A page of the story `Padapadappu' (Palpitation), written in Pudumaippithan's own hand, published in the book `Pudumaippithan Kathaigal'. It is about Chennai being in the grip of fear and palpitation amidst threats of possible bombing during the Second World War.-

Four of Pudumaippithan's political books are significant: Fascist Jatamuni on Mussolini, KapchipDarbar on Hitler co-authored by N. Ramarathnam, Stalinukku Therium (on Joseph Stalin) and Athikaram Yaarukku? (Power for Whom?). "When we read these works we get to know of Pudumaippithan's yet another dimension," says Sri Lankan Tamil academic and critic, M.A. Nuhman in his introductory article to Pudumaippithan Katturaigal, published by Kalachuvadu Pathippagam in 2002 as the second volume of the compiled works of Pudumaippithan. "What these books bring out is Pudumaippithan's political dimension," says Nuhman.

According to him, the writer had great concern for and knowledge of world affairs and took a political line that is opposed to capitalist, imperialist and fascist forces and lays stress on democracy and individual freedom, besides being `accommodative' of socialist and communist ideologies, though from a safe distance. "This political dimension we can see in no other literary person of Pudumaippithan's time," says Nuhman.

In Fascist Jatamuni, Pudumaippithan attempts to explain that fascism is "the ugly face of capitalism". The same view is expressed in the book on Hitler. Pudumaippithan recorded in detail that fascism from the very beginning was opposed to socialism and that Mussolini and Hitler either wiped out communists or imprisoned them. Many of his strong observations against fascism are relevant even today, more than six decades after their publication.

Athikaram Yaarukku? describes communism as "a political philosophy logically developed to fulfil the needs of all" and projects it as an alternative to capitalism, "which only leads to wage slavery even while ensuring the right to property". Staliniukku Therium presents an overview of the socialist reconstruction activities and shows in a favourable light the strengthening of the defence establishment by the Soviet Union.

Also important among his non-fiction writings are the scores of book reviews he wrote for Dinamani, Dinasari and magazines such as Manikkodi. Although his reviews were by and large balanced and well within the norms generally followed, his sharp comments on the works of a few of his contemporaries, such as Kalki R. Krishnamurti, became controversial.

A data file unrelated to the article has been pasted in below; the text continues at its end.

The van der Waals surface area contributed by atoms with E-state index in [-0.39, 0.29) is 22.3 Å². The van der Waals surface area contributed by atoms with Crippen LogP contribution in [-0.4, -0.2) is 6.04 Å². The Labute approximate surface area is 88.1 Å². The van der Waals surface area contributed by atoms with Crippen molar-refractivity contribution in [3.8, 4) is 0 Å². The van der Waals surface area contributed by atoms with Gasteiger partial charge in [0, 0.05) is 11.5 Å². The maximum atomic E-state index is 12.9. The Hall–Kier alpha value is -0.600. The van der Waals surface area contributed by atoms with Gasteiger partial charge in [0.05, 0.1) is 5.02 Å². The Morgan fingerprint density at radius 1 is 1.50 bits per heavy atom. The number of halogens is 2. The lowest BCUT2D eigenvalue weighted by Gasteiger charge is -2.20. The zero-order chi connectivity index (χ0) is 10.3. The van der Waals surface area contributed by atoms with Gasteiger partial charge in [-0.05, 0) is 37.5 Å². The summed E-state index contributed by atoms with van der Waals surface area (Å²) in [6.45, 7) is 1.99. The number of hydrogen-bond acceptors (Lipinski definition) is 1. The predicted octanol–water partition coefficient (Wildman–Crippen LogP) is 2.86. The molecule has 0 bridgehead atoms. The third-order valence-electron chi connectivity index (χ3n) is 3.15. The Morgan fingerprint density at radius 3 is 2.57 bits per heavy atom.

Pudumaippithan rejected adaptations and favoured translations. "He dubs adaptations as mere theft," Nuhman says, and adds, "This, however, needs deeper study."

Nuhman holds the view that the reviewer had apparently been a bit too harsh on those he accused of such writings. Little would Pudumaippithan have imagined that his strong indictment of writers who he believed indulged in such writing would one day boomerang on him. Decades after his death, a section of writers, a few of them his contemporaries, shocked the Tamil literary world by accusing Pudumaippithan of adapting some stories of foreign origin.

Pudumaippithan's biographer, T.M.C. Ragunathan, "put the records straight" with a 500-page book, in which he contended that none of the stories dubbed "adapted" were part of the collections of stories published when the writer was alive.

After his death, some publishers brought out collections that included some early stories he caused to publish in certain magazines for which he worked, owing to professional compulsions. These, Ragunathan contended, could not be treated as adaptations. Ragunathan also said a few of Pudumaippithan's contemporaries could not digest his phenomenal popularity and wanted to belittle his achievements.

The noted critic R. Balachandran (Kavignar Bala) also sees no substance in the charge against Pudumaippithan. He says, "Many critics of Tamil had no academic understanding of reception aesthetics and spread scandalous notes on his so-called adaptation of about five stories. Their criticism shows a lack of understanding of the myth of originality and so deserves to be dismissed."

The controversy also brought to the fore the inadequacies and indifference of publishers in taking up such tasks and highlighted the need for classical editions of works by eminent writers such as Pudumaippithan. The collective works of the writer, which comprise short stories, novellas and essays, brought out a few years ago by Kalachuvadu Pathippagam with A.R. Venkatachalapathy as publishing editor, have served the purpose to a fairly large extent.

Yet another area in which Pudumaippithan has made a substantial contribution is poetry. A great admirer of Bharati, he welcomed experiments in free verse by poets such as Ku.Pa. Ra. (K.P. Rajagopalan) and Na. Pichamurthi in Manikkodi, but his own preference was poetry in its traditional form. In fact, he considered Bharatidasan, whose traditional poems were also published by Manikkodi, as "the most valuable asset left by Bharati to posterity".

For his part, Pudumaippithan wrote only 15 poems, but none of these in Manikkodi. In his view, a good poem was born when the poet expressed its objective with feeling. In other words, "poems are nothing but words powered by the spring of emotions in his inner mind."

The well-known poet `Sirpi' Balasubramaniam said that for Pudumaippithan poetry was an experience and rhythm its technique. Although he swore by the traditional form, he was not opposed to crossing the fence occasionally, when the situation warranted it. What is needed, according to Pudumaippithan, is a new insight rather than a new form. Critic C. Kanakasabapathi classified some of his poems as `rhythmic free verse' and rated them `good'.

What distinguishes Pudumaippithan from other short story writers of his time is the fact that he was the first to draw liberally from ancient Tamil literature and tradition, according to Arasu. V.V.S. Iyer, he says, only adopted the Sanskrit epic tradition for his first story. The others went back to history looking for characters and themes.

Another interesting fact about Pudumaippithan was that he had the knack of taking a critical look at conflicting philosophies, for instance spiritualism and materialism, or Gandhism and Marxism, in a detached way and managing to come out without being entrapped by any one of these. "This was one of his unique talents," says Arasu.

Even as he drew inspiration from the literary past, Pudumaippithan inspired and continues to influence Tamil writers. Many of them, notably Ragunathan, Sundara Ramaswamy and D. Jayakanthan, have acknowledged his influence. His works are sure to influence future generations of Tamil writers.